Translation: Christiane Thiollier
Variations around a character and a tavern on Treasure Island - A little-known book by Stevenson, co-written with Henley.
The play Amiral Guinea stages a clash between four characters: Captain Gaunt, also nicknamed "Admiral Guinea", is a former commander of a slave ship, but also a man filled with remorse after a life as a slave trader which caused the death of his beloved wife, Hester, consumed by her husband's vile conduct; the second character is Arethuse Gaunt, Captain Gaunt's daughter; the third character is Christopher French, also known as Kit, a young buccaneer who decided to give up his pirate existence and go on the right path to marry Arethuse; Pew, the fourth character and one of the characters of Treasure Island,who has gone blind, is in this play, a former boatswain of Captain Gaunt, who will sow the disorder by driving the young Kit, to whom Captain Gaunt refused the hand of Arethuse, to take part in a senseless enterprise which will cause many misunderstandings and eventually end with the death of the villain. The fifth and last character, who stay in the background of the play, is Mrs. Drake, owner of an inn that also appears in Treasure Island, the Admiral Benbow.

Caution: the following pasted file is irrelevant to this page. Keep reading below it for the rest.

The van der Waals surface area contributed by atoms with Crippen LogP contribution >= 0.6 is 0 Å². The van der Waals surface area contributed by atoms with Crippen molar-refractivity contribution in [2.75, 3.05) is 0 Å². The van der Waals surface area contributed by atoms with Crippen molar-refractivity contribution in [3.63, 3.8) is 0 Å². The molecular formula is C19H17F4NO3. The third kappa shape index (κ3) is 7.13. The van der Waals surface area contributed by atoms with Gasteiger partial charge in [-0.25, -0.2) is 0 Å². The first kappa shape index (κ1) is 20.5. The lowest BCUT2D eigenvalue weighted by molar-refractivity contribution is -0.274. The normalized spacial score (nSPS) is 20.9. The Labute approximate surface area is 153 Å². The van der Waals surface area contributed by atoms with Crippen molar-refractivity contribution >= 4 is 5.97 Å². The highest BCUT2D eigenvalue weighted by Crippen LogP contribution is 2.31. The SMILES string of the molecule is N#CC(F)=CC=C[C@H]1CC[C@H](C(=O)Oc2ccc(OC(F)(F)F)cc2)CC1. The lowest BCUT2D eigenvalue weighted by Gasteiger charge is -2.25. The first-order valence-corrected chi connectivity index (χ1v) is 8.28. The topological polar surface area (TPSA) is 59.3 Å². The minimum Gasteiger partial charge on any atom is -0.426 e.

Robert Louis Stevenson (1850-1894) is the well-known author of Treasure Island and The Strange Cases of Dr. Jekyll and Mr. Hyde. He struck up a friendship with Henley in the 1880s.
William Ernest Henley (1849-1903) was a British poet, writer and dramatic critic, author of the famous resilience poem "Invictus" he wrote after having a foot amputated. Stevenson was inspired by his handicap to create Treasure Island character Long John Silver.
William Ernest Henley as seen by Lloyd Osbourne
William Ernest Henley vu par Lloyd Osbourne
Set of stage for Acts I, III and IV
Décor des actes I, III et IV
Set of stage for Act II
Décor de l’acte II